Internet browsing once seemed so simple. Just open up your browser and pick whatever engine came up and enter what you were looking for.
Those times have passed. The large search engines that dominate the market today are storing, selling and using private data. This practice is driving consumers to seek safer alternatives.
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Alternative search engines to consider privacy protection:
Best Safe Search Engines on the Web
This search engine has built its reputation on storing no personal data or search history. It does not even store IP addresses. DuckDuckGo has built its reputation as a “privacy-first” search engine. This search engine uses its own web crawler and up to 400 other sources. These sources including large engines like Bing and Yahoo to provide the latest results of web content. The user-friendly interface is simple and concise and you can count on the results you receive being just as up-to-date as the larger engines.
HotBot takes pride in being both a search engine and a private blog. The privacy blog offers a wealth of information on how to keep your information safe on the web. Examples include articles over the value of using security questions on your accounts for blue tooth security while browsing. HotBot has a safe search feature that users can set to off, moderate, or strict.
Why Safety Matters
There is a massive risk associated with storing large volumes of data. That data is always susceptible to being breached, stolen, sold, or used for other nefarious purposes.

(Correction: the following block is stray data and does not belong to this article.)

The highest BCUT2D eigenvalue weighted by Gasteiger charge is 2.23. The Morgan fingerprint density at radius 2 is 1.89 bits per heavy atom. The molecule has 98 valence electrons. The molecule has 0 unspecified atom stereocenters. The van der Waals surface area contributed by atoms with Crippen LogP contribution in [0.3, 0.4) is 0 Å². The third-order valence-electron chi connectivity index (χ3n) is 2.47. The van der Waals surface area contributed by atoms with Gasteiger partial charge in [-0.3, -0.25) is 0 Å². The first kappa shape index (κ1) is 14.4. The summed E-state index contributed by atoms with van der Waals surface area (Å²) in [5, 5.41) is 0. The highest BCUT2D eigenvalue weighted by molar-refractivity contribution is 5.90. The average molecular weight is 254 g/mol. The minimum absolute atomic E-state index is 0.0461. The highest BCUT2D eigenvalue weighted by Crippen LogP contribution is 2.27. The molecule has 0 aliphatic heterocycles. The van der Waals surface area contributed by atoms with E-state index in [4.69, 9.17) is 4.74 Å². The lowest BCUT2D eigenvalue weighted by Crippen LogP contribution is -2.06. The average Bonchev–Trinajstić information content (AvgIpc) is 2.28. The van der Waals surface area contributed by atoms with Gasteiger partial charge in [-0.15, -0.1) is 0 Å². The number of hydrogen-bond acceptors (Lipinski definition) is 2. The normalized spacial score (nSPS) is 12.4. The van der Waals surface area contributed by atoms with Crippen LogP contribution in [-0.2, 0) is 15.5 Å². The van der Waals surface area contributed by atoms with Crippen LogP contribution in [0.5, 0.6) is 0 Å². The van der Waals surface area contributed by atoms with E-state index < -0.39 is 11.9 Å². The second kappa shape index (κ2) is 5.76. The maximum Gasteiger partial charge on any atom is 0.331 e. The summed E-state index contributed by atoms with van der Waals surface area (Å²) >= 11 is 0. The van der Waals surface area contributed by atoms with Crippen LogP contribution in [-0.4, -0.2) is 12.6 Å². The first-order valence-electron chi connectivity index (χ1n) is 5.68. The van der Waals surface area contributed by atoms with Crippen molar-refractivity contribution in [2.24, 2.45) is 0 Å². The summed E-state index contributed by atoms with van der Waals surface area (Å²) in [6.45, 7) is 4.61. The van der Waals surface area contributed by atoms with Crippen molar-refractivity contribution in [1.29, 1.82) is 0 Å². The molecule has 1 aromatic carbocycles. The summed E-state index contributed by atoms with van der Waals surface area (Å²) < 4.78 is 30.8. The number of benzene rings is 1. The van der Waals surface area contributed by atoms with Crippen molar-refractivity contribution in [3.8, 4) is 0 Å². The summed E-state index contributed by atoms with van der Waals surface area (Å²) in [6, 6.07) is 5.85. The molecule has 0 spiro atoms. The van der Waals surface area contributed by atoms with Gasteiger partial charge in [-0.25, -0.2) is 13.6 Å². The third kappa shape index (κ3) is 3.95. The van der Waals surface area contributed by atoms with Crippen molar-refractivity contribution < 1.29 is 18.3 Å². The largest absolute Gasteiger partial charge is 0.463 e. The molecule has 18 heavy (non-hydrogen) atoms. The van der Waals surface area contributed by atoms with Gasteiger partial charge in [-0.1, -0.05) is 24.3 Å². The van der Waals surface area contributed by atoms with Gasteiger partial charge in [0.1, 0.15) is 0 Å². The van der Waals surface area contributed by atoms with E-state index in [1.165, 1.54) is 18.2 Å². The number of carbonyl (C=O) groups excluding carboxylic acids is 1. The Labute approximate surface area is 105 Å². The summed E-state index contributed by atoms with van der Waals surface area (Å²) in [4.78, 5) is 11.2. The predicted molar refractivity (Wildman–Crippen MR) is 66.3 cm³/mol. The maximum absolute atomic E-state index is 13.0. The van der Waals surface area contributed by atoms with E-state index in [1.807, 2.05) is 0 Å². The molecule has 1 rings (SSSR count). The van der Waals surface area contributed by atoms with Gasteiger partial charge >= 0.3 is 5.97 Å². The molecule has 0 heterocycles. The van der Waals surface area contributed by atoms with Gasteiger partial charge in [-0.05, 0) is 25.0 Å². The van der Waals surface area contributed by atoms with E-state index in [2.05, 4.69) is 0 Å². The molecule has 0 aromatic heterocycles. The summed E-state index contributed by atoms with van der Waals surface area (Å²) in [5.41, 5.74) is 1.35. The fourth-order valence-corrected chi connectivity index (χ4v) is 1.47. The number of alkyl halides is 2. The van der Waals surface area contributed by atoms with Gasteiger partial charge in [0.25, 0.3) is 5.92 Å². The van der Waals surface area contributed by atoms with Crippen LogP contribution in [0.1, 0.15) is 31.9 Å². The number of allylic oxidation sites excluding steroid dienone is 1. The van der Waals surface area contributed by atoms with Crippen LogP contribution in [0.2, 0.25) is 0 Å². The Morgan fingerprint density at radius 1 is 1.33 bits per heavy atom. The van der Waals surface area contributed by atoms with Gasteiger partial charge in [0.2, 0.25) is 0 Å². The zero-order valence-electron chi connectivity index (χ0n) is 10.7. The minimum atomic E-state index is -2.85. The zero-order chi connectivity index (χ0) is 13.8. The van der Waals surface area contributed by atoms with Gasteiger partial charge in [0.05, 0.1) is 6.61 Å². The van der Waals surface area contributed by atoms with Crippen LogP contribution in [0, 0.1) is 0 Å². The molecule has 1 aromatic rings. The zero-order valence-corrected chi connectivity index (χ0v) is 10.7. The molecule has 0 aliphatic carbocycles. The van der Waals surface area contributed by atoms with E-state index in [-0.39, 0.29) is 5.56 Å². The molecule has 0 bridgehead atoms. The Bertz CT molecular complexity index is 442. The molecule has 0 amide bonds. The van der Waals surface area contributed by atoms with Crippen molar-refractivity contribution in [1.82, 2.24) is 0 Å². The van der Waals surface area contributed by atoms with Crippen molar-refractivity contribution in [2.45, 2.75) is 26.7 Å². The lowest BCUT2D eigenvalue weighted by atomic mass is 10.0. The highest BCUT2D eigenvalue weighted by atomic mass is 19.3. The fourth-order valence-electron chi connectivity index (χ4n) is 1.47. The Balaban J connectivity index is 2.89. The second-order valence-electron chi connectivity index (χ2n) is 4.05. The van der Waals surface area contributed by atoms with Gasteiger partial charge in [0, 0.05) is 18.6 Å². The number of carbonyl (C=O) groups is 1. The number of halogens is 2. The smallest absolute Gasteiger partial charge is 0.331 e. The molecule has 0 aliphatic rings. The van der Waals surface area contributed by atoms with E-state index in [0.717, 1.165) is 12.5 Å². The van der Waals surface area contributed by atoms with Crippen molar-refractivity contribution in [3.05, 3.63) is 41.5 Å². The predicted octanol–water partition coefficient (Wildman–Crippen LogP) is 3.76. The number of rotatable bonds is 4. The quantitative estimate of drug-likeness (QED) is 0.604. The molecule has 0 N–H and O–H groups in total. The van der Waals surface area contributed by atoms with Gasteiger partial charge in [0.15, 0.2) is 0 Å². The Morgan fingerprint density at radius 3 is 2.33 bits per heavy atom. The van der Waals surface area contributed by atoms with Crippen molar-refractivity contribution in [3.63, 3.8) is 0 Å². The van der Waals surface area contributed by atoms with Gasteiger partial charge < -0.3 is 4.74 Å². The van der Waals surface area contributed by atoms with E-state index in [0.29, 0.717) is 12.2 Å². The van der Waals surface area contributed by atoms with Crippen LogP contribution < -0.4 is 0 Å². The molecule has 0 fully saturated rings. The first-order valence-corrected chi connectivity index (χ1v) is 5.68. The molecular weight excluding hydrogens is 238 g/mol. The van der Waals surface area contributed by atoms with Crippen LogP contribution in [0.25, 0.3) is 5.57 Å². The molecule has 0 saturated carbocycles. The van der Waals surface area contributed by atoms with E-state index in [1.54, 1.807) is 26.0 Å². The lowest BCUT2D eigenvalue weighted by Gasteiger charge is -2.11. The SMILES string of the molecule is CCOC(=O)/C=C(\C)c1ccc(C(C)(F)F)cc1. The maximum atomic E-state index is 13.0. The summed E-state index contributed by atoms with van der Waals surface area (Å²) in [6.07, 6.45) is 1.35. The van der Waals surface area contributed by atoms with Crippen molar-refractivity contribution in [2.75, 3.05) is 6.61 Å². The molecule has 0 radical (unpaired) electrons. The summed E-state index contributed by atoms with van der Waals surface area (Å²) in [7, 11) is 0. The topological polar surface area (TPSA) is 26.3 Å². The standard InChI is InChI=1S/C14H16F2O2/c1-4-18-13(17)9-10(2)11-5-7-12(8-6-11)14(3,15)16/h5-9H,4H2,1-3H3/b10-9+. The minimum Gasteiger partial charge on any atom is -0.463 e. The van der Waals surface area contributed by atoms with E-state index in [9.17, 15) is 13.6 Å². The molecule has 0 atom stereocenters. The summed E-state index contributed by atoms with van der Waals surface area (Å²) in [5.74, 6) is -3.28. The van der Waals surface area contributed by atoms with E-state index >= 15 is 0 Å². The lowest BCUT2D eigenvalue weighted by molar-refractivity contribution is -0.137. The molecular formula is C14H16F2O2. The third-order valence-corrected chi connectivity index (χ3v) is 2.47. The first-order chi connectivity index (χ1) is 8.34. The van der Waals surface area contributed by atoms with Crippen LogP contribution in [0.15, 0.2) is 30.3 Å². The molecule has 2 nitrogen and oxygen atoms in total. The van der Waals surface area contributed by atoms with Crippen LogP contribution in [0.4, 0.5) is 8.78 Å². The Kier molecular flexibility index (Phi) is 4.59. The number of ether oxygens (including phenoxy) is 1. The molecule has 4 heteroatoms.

Internet safety starts with choosing a search engine that does not store your information. All of the larger search engines store your search history and build a profile of you. This profile is then sold to third parties who want your information to improve their advertising. Does that thought make you feel safe and secure?
The bottom line is that in using smaller, privately owned engines that do not store your personal information. You mitigate the risk of that information ever being used to harm you. Privately owned search engines that do not store your data do not have access to highly personal information. Information like your medical history or political beliefs is not stored or marketed.
The larger search engines that flaunt the way they store data, usually in the name of “an enhanced user experience.” Direct marketing is a huge driver behind storing browsing history. If you search for a score from the Astro’s game, you will soon see advertisements for fan paraphernalia on most pages that you visit.